Alzheimer’s drug lecanemab gets accelerated approval amid safety concerns – Boston News, Weather, Sports

(CNN) — The U.S. Food and Drug Administration on Friday granted accelerated approval for the Alzheimer’s drug lecanemab, one of the first experimental dementia drugs that appears to slow the progression of cognitive decline.

“Alzheimer’s disease immeasurably impacts the lives of those who suffer from it and has a devastating impact on their loved ones,” said Dr. Billy Dunn, director of the Office of Neuroscience at the FDA’s Center for Drug Evaluation and Research an explanation. “This treatment option is the latest therapy that targets and affects the underlying disease process of Alzheimer’s rather than just treating the symptoms of the disease.”

Lecanemab will be marketed as Leqembi, the FDA statement said. It has shown “potential” as a treatment for Alzheimer’s disease by appearing to slow its progression, according to the results of the phase 3 study, but it has raised safety concerns due to its association with certain serious adverse events, including brain swelling and bleeding.

In July, the FDA accepted Eisai’s biologics license application for lecanemab under accelerated approval and granted drug priority review, the company said. the accelerated admissions program allows for earlier approval of drugs that treat serious conditions and “meet an unmet medical need” while the drugs continue to be studied in larger and longer trials.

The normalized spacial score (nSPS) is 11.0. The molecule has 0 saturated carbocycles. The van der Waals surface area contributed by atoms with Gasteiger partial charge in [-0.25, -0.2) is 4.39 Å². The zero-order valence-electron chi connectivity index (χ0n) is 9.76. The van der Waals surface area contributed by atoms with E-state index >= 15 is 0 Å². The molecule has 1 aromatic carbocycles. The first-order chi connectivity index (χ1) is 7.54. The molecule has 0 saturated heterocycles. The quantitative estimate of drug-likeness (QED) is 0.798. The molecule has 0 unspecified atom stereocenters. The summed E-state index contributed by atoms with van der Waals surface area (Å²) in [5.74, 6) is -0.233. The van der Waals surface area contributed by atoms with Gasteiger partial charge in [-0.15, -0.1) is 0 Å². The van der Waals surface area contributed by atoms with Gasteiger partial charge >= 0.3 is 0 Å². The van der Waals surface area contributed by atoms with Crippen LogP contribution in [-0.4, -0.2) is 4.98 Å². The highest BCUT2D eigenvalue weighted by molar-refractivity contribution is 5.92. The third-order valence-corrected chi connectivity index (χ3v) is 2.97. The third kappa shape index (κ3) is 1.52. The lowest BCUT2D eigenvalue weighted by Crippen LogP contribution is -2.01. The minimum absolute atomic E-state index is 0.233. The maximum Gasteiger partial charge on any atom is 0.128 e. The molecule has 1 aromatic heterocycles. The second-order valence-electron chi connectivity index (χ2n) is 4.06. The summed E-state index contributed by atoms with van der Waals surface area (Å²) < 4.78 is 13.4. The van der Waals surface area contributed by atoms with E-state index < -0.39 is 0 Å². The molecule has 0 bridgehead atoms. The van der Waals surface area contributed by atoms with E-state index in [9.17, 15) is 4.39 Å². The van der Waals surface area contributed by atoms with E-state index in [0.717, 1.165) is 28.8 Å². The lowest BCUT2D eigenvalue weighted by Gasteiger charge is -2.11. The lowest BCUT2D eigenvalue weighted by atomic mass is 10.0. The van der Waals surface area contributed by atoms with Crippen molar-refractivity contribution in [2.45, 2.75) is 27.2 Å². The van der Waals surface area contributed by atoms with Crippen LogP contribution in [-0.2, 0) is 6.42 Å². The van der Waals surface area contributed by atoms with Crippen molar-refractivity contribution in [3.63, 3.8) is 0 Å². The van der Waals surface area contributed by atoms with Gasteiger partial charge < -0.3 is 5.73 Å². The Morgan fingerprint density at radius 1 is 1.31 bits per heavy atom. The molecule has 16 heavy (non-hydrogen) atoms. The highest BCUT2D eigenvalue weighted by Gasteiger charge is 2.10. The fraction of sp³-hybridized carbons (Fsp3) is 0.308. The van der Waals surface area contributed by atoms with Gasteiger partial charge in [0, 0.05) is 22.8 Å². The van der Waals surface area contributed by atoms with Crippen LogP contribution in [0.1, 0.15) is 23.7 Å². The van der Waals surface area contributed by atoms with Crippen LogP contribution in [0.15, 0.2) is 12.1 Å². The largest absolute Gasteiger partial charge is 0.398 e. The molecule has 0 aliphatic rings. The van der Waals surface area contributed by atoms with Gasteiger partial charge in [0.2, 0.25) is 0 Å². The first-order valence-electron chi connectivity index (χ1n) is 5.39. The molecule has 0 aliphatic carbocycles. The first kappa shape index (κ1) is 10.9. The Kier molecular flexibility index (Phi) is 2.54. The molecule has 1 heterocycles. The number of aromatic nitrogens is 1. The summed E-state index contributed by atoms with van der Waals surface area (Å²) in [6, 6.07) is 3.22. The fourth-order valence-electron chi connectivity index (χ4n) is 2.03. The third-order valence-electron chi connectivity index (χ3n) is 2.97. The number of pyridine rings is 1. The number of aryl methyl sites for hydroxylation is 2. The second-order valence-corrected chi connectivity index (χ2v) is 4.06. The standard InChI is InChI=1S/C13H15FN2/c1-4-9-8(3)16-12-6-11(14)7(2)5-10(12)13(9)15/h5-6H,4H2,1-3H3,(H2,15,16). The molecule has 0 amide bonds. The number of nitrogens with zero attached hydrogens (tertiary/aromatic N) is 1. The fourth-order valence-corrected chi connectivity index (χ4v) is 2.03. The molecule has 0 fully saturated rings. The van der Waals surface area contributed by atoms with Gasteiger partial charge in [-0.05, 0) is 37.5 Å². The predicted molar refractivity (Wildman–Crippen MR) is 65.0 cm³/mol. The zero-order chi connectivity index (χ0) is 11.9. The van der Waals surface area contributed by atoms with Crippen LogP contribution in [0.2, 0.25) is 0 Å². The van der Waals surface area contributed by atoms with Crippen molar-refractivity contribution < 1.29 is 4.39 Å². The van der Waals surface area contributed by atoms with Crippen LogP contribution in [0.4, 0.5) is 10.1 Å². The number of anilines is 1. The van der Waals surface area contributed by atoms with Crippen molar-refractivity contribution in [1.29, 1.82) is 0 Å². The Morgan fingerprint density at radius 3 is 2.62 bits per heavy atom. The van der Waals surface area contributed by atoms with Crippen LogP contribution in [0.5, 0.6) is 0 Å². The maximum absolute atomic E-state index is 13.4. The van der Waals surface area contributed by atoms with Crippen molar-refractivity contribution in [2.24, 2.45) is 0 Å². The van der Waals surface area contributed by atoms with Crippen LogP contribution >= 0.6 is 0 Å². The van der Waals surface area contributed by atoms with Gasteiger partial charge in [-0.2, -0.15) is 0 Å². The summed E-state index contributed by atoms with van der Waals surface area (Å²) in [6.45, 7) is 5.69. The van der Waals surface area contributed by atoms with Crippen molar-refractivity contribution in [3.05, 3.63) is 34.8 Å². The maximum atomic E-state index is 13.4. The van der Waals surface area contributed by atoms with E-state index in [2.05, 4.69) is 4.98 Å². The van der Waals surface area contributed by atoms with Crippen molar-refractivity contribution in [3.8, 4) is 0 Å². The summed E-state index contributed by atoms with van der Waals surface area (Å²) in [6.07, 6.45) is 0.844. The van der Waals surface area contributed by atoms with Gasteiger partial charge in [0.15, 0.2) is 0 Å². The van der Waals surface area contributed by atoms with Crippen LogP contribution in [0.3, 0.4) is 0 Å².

If these studies confirm that the drug offers clinical benefit, the FDA could grant traditional approval. But if the confirmatory study doesn’t show a benefit, the FDA has the regulatory procedures in place that could result in the drug being withdrawn from the market.

What is known about lecanemab?

Lecanemab, a monoclonal antibody, is not a cure but works by binding to amyloid beta, a hallmark of Alzheimer’s disease. Results of an 18-month phase 3 clinical study were published in late November The New England Journal of Medicine showed that lecanemab “reduced markers of amyloid in early Alzheimer’s disease and resulted in moderately less decline in cognition and function than placebo at 18 months, but was associated with adverse events.”

The results also showed that about 6.9% of study participants who received lecanemab by intravenous infusion discontinued the study due to side effects, compared with 2.9% of participants who received placebo. Overall, serious adverse events occurred in 14% of the lecanemab group and 11.3% of the placebo group.

The most common adverse events in the lecanemab group were reactions to the intravenous infusions and abnormalities in their MRIs, such as B. brain swelling and bleeding, called amyloid-related imaging abnormalities or ARIA, which can become life-threatening.

Some people who get ARIA may not have any symptoms, but it can occasionally lead to hospitalization or permanent disability. And the frequency of ARIA appeared to be higher in people who had a gene called APOE4, which can increase the risk of Alzheimer’s or other dementias. ARIA “were numerically less common” among APOE4 non-carriers, the study showed.